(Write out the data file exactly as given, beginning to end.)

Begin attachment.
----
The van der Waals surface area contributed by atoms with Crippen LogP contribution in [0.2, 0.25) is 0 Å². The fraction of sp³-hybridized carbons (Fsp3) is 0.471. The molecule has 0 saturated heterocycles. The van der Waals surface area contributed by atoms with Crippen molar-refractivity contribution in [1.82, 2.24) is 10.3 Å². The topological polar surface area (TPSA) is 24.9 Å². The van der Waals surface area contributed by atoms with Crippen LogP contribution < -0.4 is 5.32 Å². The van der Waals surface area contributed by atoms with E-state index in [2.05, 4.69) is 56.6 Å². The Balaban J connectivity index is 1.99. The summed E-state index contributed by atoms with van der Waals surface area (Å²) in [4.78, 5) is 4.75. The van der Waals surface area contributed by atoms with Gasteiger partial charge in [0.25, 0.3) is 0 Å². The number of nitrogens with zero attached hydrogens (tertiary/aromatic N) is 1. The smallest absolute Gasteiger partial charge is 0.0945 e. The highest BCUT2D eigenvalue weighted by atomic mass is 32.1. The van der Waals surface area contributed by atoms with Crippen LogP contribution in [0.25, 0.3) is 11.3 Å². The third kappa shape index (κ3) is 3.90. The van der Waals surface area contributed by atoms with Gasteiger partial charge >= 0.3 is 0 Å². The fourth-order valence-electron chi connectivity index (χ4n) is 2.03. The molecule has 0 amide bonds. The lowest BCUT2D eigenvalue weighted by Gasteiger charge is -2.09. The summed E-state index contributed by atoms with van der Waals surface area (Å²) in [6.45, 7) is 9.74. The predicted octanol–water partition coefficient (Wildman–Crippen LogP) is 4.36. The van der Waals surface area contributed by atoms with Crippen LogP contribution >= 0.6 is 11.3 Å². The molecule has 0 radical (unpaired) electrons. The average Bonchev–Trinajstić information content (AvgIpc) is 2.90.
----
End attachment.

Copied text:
The van der Waals surface area contributed by atoms with Crippen LogP contribution in [0.2, 0.25) is 0 Å². The fraction of sp³-hybridized carbons (Fsp3) is 0.471. The molecule has 0 saturated heterocycles. The van der Waals surface area contributed by atoms with Crippen molar-refractivity contribution in [1.82, 2.24) is 10.3 Å². The topological polar surface area (TPSA) is 24.9 Å². The van der Waals surface area contributed by atoms with Crippen LogP contribution < -0.4 is 5.32 Å². The van der Waals surface area contributed by atoms with E-state index in [2.05, 4.69) is 56.6 Å². The Balaban J connectivity index is 1.99. The summed E-state index contributed by atoms with van der Waals surface area (Å²) in [4.78, 5) is 4.75. The van der Waals surface area contributed by atoms with Gasteiger partial charge in [0.25, 0.3) is 0 Å². The number of nitrogens with zero attached hydrogens (tertiary/aromatic N) is 1. The smallest absolute Gasteiger partial charge is 0.0945 e. The highest BCUT2D eigenvalue weighted by atomic mass is 32.1. The van der Waals surface area contributed by atoms with Crippen LogP contribution in [0.25, 0.3) is 11.3 Å². The third kappa shape index (κ3) is 3.90. The van der Waals surface area contributed by atoms with Gasteiger partial charge >= 0.3 is 0 Å². The fourth-order valence-electron chi connectivity index (χ4n) is 2.03. The molecule has 0 amide bonds. The lowest BCUT2D eigenvalue weighted by Gasteiger charge is -2.09. The summed E-state index contributed by atoms with van der Waals surface area (Å²) in [6.45, 7) is 9.74. The predicted octanol–water partition coefficient (Wildman–Crippen LogP) is 4.36. The van der Waals surface area contributed by atoms with Crippen LogP contribution >= 0.6 is 11.3 Å². The molecule has 0 radical (unpaired) electrons. The average Bonchev–Trinajstić information content (AvgIpc) is 2.90.